I’d estimate that through half of Tenet’s 150-minutes running time, I was uttering the three iconic words that sound like: “What the chuck?” Tenet often left me confused, dazed and shocked, but almost always in a good way.

This latest film by auteur Christopher Nolan, who has made Memento (2000), Insomnia (2002), The Dark Knight trilogy (2005-2012), The Prestige (2006), Inception (2010), Interstellar (2014), and Dunkirk (2017), is probably not up there with his best work. I say ‘probably’ because it might age better on a repeat viewing. Still, it’s a must-watch, especially when compared to the generic films that end up at the cinema every month.

I’m going to keep the plot summary brief for two reasons. The first is that I want to avoid spoilers. The second is that I’m not confident that I fully understood the story, and I’ve breezed through his most complex films and complex films in general. The third is that this publication doesn’t have enough pages to discuss the plot.

So, let’s just say that Tenet is a sci-fi spy film that plays deeply with the concept of inverting time. It stars John David Washington as a CIA agent we only know as the Protagonist, Robert Pattinson as Neil, his agency handler, and Elizabeth Debicki as Kat, an art auctioneer. She happens to be the estranged wife of a Russian oligarch named Andrei Sator (Kenneth Branagh), who can communicate with the future.

Christopher Nolan’s Tenet is confusing and hugely mind-boggling, but is still well worth watching

In typical Nolan fashion, the characterisation is paper-thin. The Dark Knight trilogy and Interstellar were exceptions to this rule, of course. Except, the characterisation in Tenet is even thinner than usual. The performers have little to work with, except Debicki. Meanwhile, the film’s lead, Washington, doesn’t even have a name. All we know is that he loves Debicki, and is motivated by saving her and saving the world. Despite the one-dimensional characterisation, the performances are excellent. Despite the characters being mere vehicles for the film to dazzle us with its visuals, I felt emotionally invested in them.

The visuals in this film are utterly spectacular. Beautifully shot by Hoyte van Hoytema on IMAX and 70mm film, the film looks gorgeous on the big screen. Like a typical Nolan film, it features all the muted colours that draw your eyes to the action. Two scenes, in particular, are some of the greatest action sequences ever filmed. One involves a fight in a hallway. Another plays imaginatively with the concept of time, where one character is moving forward in time while the other is moving backwards. I had the same feeling watching some of the scenes as I did the first time I watched The Matrix (1999), before it was ruined by the poor sequels and parodies.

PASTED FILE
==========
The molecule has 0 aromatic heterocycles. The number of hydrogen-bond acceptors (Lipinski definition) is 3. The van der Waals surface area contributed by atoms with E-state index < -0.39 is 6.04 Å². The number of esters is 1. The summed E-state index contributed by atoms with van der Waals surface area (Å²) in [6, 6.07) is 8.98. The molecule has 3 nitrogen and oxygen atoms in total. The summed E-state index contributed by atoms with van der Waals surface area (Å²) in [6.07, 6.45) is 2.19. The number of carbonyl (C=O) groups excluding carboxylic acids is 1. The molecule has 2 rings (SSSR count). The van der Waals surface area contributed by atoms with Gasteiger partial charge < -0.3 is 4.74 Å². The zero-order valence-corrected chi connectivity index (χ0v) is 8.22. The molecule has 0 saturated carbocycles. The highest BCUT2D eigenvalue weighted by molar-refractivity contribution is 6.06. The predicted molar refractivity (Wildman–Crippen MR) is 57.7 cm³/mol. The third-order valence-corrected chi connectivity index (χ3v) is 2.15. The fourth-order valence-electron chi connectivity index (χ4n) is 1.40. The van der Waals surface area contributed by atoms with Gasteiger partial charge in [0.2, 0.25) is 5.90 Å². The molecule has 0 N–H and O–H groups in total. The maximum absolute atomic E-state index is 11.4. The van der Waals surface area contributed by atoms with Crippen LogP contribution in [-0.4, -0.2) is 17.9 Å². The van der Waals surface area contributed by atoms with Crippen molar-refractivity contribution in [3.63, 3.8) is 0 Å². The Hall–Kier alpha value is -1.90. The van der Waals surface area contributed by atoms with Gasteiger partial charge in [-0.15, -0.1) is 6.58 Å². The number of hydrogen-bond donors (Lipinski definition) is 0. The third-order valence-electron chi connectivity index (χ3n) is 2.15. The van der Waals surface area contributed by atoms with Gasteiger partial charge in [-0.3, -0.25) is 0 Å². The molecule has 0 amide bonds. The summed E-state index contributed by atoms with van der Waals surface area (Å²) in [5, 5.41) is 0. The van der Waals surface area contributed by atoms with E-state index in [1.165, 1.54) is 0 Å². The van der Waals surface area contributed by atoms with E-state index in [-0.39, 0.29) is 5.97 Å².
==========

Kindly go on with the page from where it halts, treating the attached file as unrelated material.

Unfortunately, not everything about Tenet is lovable. The storytelling could have been better, but not in the way you think. The film does a great job of explaining how the flow of time is manipulated. Yet, the rest of the story is needlessly convoluted.

The other problem with Tenet is the sound. Now, you may have noticed something odd about the sound mixing in other Nolan films, where the sound effects and music drown out the dialogue. This is not the incompetent staff at your theatre. It’s a deliberate decision by Nolan. In Tenet, it’s excessive. Many exchanges of dialogue are challenging to hear as they’re drowned out by the sudden sounds of Ludwig Göransson’s otherwise good score.

Despite these shortcomings, Tenet is a good film, especially for a spectacular final act that will leave you breathless. It’s so good that many will risk Covid-19 for a chance to watch Tenet in all its glory before it leaves the cinema.

Rated PG-13 for violence and intense action

Published in Dawn, ICON, September 13th, 2020

Opinion

Diverging paths
Updated 15 Apr 2021

Diverging paths

It seems that Imran Khan is feeling the pain of the adjustment that he has had to undertake.
Judging the judges
15 Apr 2021

Judging the judges

In the end, like Joan of Arc, they were made to pay with their blood.
People to people
Updated 15 Apr 2021

People to people

By facilitating access, the governments of India and Pakistan can start to build trust and understanding between the two publics.
Hostage to extremism
Updated 14 Apr 2021

Hostage to extremism

Once again, the TLP has succeeded in bringing the administration to its knees.

Editorial

Afghanistan exit
Updated 15 Apr 2021

Afghanistan exit

Afghanistan has suffered for decades as powerful local players have refused to compromise and have insisted on hogging power.
15 Apr 2021

New census

EARLIER this week, the Council of Common Interests approved the controversial National Population and Housing ...
15 Apr 2021

With no place to go

No matter where one looks, one can’t escape the heartrending sight of scores of children of all ages begging, ...
TLP protests
Updated 14 Apr 2021

TLP protests

For the good of the country, and its image as a nation where extremism has no place, such groups must be strictly reined in.
14 Apr 2021

PPP’s formal exit

THE PPP’s formal resignation from all offices of the PDM comes as no surprise after weeks of tension and public...
14 Apr 2021

Natanz attack

AS the P5+1 and Iran try to breathe life back into the JCPOA, as the nuclear deal is officially known, it appears...